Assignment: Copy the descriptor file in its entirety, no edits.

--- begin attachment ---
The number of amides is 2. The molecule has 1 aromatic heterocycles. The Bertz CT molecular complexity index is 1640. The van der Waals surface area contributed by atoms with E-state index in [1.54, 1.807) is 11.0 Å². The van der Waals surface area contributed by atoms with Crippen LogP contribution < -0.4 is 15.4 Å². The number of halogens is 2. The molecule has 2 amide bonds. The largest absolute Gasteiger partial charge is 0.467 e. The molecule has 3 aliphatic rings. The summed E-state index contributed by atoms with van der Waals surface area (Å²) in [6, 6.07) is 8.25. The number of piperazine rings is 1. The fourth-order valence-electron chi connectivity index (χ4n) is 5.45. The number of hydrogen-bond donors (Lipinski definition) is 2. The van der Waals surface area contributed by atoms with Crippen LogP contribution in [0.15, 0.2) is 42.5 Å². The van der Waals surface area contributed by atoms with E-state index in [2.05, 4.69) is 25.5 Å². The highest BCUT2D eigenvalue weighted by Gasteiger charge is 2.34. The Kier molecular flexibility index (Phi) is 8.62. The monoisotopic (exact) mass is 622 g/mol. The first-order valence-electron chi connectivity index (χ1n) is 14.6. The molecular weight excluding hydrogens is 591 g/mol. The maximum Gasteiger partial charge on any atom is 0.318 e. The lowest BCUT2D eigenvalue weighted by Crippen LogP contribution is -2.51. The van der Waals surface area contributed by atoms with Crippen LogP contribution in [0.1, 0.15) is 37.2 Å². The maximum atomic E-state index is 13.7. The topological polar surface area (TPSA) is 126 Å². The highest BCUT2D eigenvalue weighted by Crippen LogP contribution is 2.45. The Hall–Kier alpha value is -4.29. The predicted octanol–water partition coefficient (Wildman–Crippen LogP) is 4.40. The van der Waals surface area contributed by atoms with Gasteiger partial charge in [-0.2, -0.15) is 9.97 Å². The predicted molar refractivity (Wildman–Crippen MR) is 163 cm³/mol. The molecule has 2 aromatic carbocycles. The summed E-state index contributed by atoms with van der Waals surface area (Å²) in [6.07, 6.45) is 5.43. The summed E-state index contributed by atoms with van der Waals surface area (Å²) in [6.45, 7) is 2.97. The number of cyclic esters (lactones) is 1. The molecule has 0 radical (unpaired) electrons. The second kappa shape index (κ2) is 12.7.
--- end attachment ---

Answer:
The number of amides is 2. The molecule has 1 aromatic heterocycles. The Bertz CT molecular complexity index is 1640. The van der Waals surface area contributed by atoms with E-state index in [1.54, 1.807) is 11.0 Å². The van der Waals surface area contributed by atoms with Crippen LogP contribution < -0.4 is 15.4 Å². The number of halogens is 2. The molecule has 2 amide bonds. The largest absolute Gasteiger partial charge is 0.467 e. The molecule has 3 aliphatic rings. The summed E-state index contributed by atoms with van der Waals surface area (Å²) in [6, 6.07) is 8.25. The number of piperazine rings is 1. The fourth-order valence-electron chi connectivity index (χ4n) is 5.45. The number of hydrogen-bond donors (Lipinski definition) is 2. The van der Waals surface area contributed by atoms with Crippen LogP contribution in [0.15, 0.2) is 42.5 Å². The van der Waals surface area contributed by atoms with E-state index in [2.05, 4.69) is 25.5 Å². The highest BCUT2D eigenvalue weighted by Gasteiger charge is 2.34. The Kier molecular flexibility index (Phi) is 8.62. The monoisotopic (exact) mass is 622 g/mol. The first-order valence-electron chi connectivity index (χ1n) is 14.6. The molecular weight excluding hydrogens is 591 g/mol. The maximum Gasteiger partial charge on any atom is 0.318 e. The lowest BCUT2D eigenvalue weighted by Crippen LogP contribution is -2.51. The van der Waals surface area contributed by atoms with Crippen LogP contribution in [0.1, 0.15) is 37.2 Å². The maximum atomic E-state index is 13.7. The topological polar surface area (TPSA) is 126 Å². The highest BCUT2D eigenvalue weighted by Crippen LogP contribution is 2.45. The Hall–Kier alpha value is -4.29. The predicted octanol–water partition coefficient (Wildman–Crippen LogP) is 4.40. The van der Waals surface area contributed by atoms with Gasteiger partial charge in [-0.2, -0.15) is 9.97 Å². The predicted molar refractivity (Wildman–Crippen MR) is 163 cm³/mol. The molecule has 2 aromatic carbocycles. The summed E-state index contributed by atoms with van der Waals surface area (Å²) in [6.07, 6.45) is 5.43. The summed E-state index contributed by atoms with van der Waals surface area (Å²) in [6.45, 7) is 2.97. The number of cyclic esters (lactones) is 1. The molecule has 0 radical (unpaired) electrons. The second kappa shape index (κ2) is 12.7.